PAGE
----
“For everything there is a season, and a time for every matter under heaven: a time to be born, and a time to die; a time to plant, and a time to pluck up what is planted; a time to kill, and a time to heal; a time to break down, and a time to build up; a time to weep, and a time to laugh; a time to mourn, and a time to dance; a time to cast away stones, and a time to gather stones together; a time to embrace, and a time to refrain from embracing; a time to seek, and a time to lose; a time to keep, and a time to cast away; a time to tear, and a time to sew; a time to keep silence, and a time to speak; a time to love, and a time to hate; a time for war, and a time for peace.”–Ecclesiastes 3:1-8
There is a time for everything even if you aren’t ready for it. We aren’t called to know every step God makes or what the future holds for us. I am reminded of Matthew 6:25-34 especially “do not be anxious about your life.”
It’s hard to believe what this year has brought me, what changes have taken place. Two major events have shaken the norm up a bit, changing church homes and now changing my career. With both of these events I have felt uncertainty and clarity at moments.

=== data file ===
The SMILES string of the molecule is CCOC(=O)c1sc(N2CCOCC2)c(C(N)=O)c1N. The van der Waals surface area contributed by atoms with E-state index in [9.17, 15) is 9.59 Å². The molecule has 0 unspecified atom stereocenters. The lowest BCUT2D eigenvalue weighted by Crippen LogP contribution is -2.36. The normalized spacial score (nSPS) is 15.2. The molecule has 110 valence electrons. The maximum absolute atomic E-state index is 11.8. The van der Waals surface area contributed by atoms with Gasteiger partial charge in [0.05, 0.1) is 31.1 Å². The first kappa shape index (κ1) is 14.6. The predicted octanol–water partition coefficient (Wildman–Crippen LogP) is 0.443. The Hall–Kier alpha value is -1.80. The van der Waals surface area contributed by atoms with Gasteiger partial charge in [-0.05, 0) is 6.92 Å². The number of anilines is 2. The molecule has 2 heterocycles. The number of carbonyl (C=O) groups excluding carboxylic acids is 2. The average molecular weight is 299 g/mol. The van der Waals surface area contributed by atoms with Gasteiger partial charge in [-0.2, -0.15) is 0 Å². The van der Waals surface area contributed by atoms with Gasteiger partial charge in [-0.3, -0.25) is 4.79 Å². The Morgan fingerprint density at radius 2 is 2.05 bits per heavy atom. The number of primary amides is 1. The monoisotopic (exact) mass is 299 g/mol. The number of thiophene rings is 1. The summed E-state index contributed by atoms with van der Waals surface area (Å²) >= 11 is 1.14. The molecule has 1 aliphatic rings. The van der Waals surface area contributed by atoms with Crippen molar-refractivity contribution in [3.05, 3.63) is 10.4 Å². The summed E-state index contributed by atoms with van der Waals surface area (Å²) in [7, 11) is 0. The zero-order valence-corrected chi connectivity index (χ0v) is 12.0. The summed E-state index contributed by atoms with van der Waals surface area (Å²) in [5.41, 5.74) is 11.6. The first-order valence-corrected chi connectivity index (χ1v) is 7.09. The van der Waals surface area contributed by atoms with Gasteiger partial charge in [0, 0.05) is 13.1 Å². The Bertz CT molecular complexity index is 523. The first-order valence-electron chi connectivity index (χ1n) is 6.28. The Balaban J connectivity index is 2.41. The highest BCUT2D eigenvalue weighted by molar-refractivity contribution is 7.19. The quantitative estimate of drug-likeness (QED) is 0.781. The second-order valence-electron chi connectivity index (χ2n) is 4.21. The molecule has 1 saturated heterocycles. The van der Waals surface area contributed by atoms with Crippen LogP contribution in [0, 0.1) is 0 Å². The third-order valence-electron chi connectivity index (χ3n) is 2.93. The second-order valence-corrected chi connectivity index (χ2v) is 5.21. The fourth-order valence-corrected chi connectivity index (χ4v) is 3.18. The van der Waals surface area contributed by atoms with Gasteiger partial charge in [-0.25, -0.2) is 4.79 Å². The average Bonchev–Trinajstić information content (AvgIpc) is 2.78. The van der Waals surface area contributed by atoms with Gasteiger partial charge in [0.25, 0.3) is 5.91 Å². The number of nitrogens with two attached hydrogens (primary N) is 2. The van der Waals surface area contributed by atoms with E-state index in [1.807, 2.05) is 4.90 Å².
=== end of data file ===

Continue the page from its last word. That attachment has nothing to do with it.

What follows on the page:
It took the summer to find a church home; it took two weeks to find a new job. What am I leaving behind and what am I gaining? Was God calling me two change both of my situations? A million and one things have been running through my thought process. But once again “do not be anxious about your life” comes rushing into play. I’m taking faith in that the Lord will guide me and that His will be done not my own.
I feel like growth has a big part of my changes as of late.
I miss the family that I left at my last church. I miss the people I would usher with. I miss the period of time before church started when we would talk about random things. I miss the wisdom of the elders. I also miss living at home and the security of my parents loving and nurturing me. But I couldn’t stay at home forever, not if I wanted to grow. It’s a learning process to keep that relationship.
You work for so long (or even so short) of a time that after a while the people that surround you feel like family. The sad part is you spend more time with your coworkers then you do with your family. You get mad at them, you laugh at them and with them, you cry with them and you take on the world (or bosses) together. I always would half-jokingly say “we might not have it all together but together we have it all” (thanks Joel Osteen for something, lol). A sad part comes to mind is some or even most of the people I talk to daily, laugh with daily I will not be talking to in a month from now.
“a time to plant, and a time to pluck up what is planted”
I’m excited to see what will happen next, it’s out of my hands.